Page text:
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Year : 2009  |  Volume : 25  |  Issue : 3  |  Page : 287

Do we need ethics in medical practice?

Department of Urology, Christian Medical College, Vellore - 632 004, Tamilnadu, India

Date of Web Publication1-Oct-2009

Correspondence Address:
Nitin S Kekre
Department of Urology, Christian Medical College, Vellore - 632 004, Tamilnadu
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Source of Support: None, Conflict of Interest: None

DOI: 10.4103/0970-1591.56171

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How to cite this article:
Kekre NS. Do we need ethics in medical practice?. Indian J Urol 2009;25:287

How to cite this URL:
Kekre NS. Do we need ethics in medical practice?. Indian J Urol [serial online] 2009 [cited 2021 Jul 26];25:287. Available from:

Should a medical practitioner be aware of ethics? Does knowledge of ethics make you a thoughtful and competent doctor? The society expects medical practice to be based on sound ethical principles. But then what are these principles? Who decides what is unethical? Does ethics vary among different groups, societies or countries? Why more and more medical trials are now being conducted in the third world countries? Does the poor unsuspecting population of the third world become a guinea pig for the multinational companies? To what extent can learning ethics in a medical school produce a caring physician? How many of us put ourselves or our near and dear ones in the position of the patient before making a medical decision, more so in a difficult situation.

Surgical workshop is the order of the day and has become very popular among surgeons. Are there any ethical guidelines to govern them? How often does a new surgical procedure go through proper checks and balances before being adopted widely in medical practice? This has led to see one, do one and teach one principle and has resulted in an undisciplined introduction of laparoscopy and many other similar surgical procedures in Urology and General surgery and has earned dubious distinction of the biggest unaudited free for all in the history of surgery. The terminology of surgical learning curve has gained popularity due to the mishaps, which have occurred during the learning of laparoscopy. I am sure that the aviation industry that trains pilots would be in for a rude shock if they knew how we are trained before we adopt these new procedures.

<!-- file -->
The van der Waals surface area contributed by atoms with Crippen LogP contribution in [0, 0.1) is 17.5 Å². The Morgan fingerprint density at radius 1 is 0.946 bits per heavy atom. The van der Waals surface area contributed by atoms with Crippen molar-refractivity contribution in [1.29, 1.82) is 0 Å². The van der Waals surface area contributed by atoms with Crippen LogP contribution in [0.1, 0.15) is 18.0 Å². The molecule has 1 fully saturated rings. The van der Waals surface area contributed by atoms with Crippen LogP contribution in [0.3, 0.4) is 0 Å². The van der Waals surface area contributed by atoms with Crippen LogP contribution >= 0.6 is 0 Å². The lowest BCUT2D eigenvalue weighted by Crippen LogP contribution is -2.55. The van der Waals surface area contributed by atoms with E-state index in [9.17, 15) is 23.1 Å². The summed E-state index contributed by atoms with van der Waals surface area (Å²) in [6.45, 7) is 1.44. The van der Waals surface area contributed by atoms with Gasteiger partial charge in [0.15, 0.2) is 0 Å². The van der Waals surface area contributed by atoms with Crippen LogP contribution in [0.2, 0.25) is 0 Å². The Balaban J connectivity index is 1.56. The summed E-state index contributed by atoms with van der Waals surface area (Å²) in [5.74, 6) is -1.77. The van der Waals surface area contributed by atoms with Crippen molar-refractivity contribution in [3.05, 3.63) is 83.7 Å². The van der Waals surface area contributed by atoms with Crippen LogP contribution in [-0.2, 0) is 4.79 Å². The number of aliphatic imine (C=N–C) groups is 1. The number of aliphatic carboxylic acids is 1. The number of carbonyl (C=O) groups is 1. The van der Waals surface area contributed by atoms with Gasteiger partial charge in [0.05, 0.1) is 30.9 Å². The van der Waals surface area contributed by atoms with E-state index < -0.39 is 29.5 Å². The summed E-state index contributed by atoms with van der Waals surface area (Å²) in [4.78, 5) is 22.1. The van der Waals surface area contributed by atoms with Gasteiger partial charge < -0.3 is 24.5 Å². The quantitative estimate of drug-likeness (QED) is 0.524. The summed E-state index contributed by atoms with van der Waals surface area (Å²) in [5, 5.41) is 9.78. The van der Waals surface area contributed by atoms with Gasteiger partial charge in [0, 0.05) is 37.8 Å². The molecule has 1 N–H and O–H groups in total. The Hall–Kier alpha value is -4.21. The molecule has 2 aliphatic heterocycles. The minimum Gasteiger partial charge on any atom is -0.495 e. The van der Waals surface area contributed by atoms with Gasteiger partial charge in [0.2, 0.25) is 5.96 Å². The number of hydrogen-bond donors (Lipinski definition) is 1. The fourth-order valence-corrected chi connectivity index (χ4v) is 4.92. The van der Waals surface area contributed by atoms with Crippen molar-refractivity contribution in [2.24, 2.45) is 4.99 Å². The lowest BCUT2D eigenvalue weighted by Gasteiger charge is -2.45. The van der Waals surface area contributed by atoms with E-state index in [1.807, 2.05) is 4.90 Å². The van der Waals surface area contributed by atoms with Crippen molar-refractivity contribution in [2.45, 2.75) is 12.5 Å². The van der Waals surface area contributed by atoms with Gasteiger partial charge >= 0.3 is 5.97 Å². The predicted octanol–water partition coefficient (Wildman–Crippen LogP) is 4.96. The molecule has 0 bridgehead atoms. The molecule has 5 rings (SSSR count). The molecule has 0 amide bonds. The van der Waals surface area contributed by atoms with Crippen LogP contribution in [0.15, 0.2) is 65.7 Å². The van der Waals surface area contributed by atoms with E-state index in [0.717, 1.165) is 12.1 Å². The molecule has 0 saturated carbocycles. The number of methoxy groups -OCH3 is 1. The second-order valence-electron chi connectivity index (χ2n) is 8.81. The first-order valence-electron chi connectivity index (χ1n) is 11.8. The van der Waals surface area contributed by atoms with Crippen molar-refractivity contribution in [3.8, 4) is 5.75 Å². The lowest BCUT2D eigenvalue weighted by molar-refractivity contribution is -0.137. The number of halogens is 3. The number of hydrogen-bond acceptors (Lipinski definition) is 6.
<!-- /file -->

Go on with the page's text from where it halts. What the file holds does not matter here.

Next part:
This symposium on Medical Ethics and Legal Issues may not necessarily discuss the above issues but if we want to salvage the reputation and integrity of our profession, we certainly need to think and draw our own "Lakshman Rekha." Ethics should be taught in medical schools by senior medical/paramedical faculty who are either practicing (or have practiced) medicine and have the experience of making difficult medical decisions and have learnt from their mistakes.

Dr. Joseph Thomas, Professor and Head of Urology at KMC, Manipal, who has a special interest in this field and holds a degree in medical law has guest edited this symposium. I am optimistic that it would sensitize all of us toward these important issues and provide an opportunity for further deliberation. I thank Dr. Thomas and his team for their efforts.

By the time you all receive this issue you would be aware of the sudden demise of Dr. Atul Thakre. He was a brilliant urologist and the rising star in the field of Pediatric Urology. He took keen interest in the activities of the IJU. We are all deeply saddened by this loss and I feel a fitting tribute to Dr. Atul Thakre would be development of Pediatric Urology in India.


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